Nwosu returns to media for 'progressive challenge'

Mindshare's new strategic lead on Chanel and HSBC talks to David Benady about breaking the boundaries between creative and media and servicing brands on a global level.

Nwosu: views his new position as a balancing act between the needs of the global picture and that of local markets
Nwosu: views his new position as a balancing act between the needs of the global picture and that of local markets

Enyi Nwosu eases into a chair in the spacious cafe on the top floor of Mindshare’s office in Central Saint Giles. He is a few days into his new job as the strategic lead on Chanel and HSBC, and says he already feels at home at the agency as he takes in the panoramic views of London.

Nwosu has spent a 23-year career in the industry jumping between creative and media agencies. He has now returned to media, quitting M&C Saatchi after four years – during which he headed the central strategy unit – to join Mindshare.

He is part of a select band of media specialists who have worked on both sides of the divide. Nwosu started in the media department at Lowe Howard-Spink in the early 90s when many agencies were still "full service", then spent six years at the media specialist Optimedia.

He has had a succession of roles embedding media skills into creative agencies, such as working on "media-neutral" planning at TBWA\London with Trevor Beattie, setting up CHI & Partners’ media venture with WPP’s Group M, now known as M/SIX, and his most recent position at M&C Saatchi.

This month, Nwosu is reunited with old friends that he has met along the way. "I’ve always felt incredibly comfortable in either environment," he says. "Maybe it’s a generation thing but, for those of us who remember full-service agencies, I don’t think it has ever felt like jumping from one to the other.

"Today, I think it’s harder to cross between the two because recently it has felt more ‘them and us’, so maybe it is more difficult for people who have been exposed to one or the other."

But as media becomes increasingly seen as paid, owned and earned, "media agencies are as well-placed to develop new content and new ways of engaging the consumers as creative agencies", he says.

Dressed in a Paul Smith suit jacket, jeans and pointy black shoes and sporting a Breitling Jupiter Pilot watch, he laughs off the suggestion that he is a fashion icon. He was ranked number eight in a list of best-dressed businessmen by GQ, but insists: "I’m not a fashionista; merely a fan of style and stylish things."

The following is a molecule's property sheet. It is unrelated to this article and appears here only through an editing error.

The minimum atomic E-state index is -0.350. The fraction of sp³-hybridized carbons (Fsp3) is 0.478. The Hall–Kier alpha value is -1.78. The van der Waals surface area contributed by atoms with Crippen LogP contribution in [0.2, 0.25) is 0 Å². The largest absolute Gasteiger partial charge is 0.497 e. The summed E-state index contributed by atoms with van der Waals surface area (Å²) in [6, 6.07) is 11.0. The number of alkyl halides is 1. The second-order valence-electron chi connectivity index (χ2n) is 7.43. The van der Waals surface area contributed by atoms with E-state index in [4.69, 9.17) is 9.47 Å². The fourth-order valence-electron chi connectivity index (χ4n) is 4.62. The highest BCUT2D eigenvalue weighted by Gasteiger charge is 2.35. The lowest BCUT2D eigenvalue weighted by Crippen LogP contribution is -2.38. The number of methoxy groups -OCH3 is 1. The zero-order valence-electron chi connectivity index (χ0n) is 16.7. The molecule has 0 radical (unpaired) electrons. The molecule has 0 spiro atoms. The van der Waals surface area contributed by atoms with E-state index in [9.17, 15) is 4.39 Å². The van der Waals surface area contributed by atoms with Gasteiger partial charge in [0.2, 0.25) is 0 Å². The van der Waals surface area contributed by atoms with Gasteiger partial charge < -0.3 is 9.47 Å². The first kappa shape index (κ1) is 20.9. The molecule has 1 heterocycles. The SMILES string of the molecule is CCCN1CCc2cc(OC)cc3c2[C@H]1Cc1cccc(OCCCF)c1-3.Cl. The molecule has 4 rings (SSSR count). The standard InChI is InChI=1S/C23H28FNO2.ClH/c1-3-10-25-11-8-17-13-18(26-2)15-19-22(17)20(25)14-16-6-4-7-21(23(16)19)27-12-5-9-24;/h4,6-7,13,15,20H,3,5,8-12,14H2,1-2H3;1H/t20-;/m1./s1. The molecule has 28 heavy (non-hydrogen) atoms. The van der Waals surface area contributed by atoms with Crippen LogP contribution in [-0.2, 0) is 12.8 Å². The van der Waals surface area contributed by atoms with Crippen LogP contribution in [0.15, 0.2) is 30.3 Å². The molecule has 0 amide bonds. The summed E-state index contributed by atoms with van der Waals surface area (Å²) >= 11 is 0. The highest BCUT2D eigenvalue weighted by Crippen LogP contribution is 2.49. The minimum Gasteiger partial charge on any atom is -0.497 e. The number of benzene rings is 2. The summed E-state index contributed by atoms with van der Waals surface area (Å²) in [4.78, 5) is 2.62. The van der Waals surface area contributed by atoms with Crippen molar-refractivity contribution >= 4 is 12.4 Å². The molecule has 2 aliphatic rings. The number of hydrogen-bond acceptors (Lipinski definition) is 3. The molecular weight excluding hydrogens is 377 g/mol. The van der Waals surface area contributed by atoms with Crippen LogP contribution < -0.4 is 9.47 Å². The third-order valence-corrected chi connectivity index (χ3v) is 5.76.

For those who remember full-service agencies, I don't think it has ever felt like jumping from one to the other

This keen sense of style will surely help in his new role. He takes charge of media strategy for Plus, the bespoke agency WPP set up to handle the Chanel account, which it won last summer. Nwosu has already started making regular trips to Paris to oversee the business but admits he needs to brush up on his French.

The son of a Nigerian couple who met while studying in London, Nwosu has spent his life living south of the river, though says he and his family are open to moving abroad should an opportunity arise.

Football is a passion: Nwosu has a level-one coaching badge from The Football Association. "There’s nothing better than watching kids who are good at sport," he says. "When you’re not good for nine, you’re just good."

He was lured away from M&C Saatchi by an old contact, Marco Rimini, the chief executive of Mindshare Worldwide. Rimini himself was a strategist at JWT before moving to media. Other figures Nwosu cites as having changed sides include Matt Andrews, Mindshare’s chief strategy officer, who had a stint at Mother; and Tim Allnutt, a co-founder of Naked Communications. Nwosu likens his move to Greg Grimmer’s recent return to media at the mobile agency Fetch after working at HMDG (now Enter).

This is Nwosu’s first global role. He sees the challenge in balancing the needs of the global picture with those of local markets. "Of course you want to influence what local markets do but, at the same time, you’ve got to have the sensitivity to service brilliant work that can be applied across the rest of the network," he explains. "They are global brands, so you need to create guidelines, you need to inspire, you need to influence and you’ve got to be sensitive to the brilliant work that is being done locally."

Nwosu says he is attracted to jobs where there is a "progressive challenge". He claims to have already experienced Mindshare’s values after just a few days in the job. In the words of the agency’s global chief executive and co-founder, Nick Emery, these are "speed, teamwork and provocation".

He may be sandwiched between Ratan Tata and Evgeny Lebedev in the GQ business fashion rankings, but Nwosu professes no great desire to become a billionaire or even be extremely rich. His driving force, he claims, is to go where there are interesting new challenges in media.

He says: "The closest I’ve come to setting up on my own was building CHI & Partners’ media from scratch, but I’ve always enjoyed the progressive nature of the things I’ve been able to do. If I did my own thing, it would probably be in the world of sport."

For the time being, though, Nwosu seems content to relax into his Mindshare post, study a bit of French and learn the art of balancing the needs of local and global media.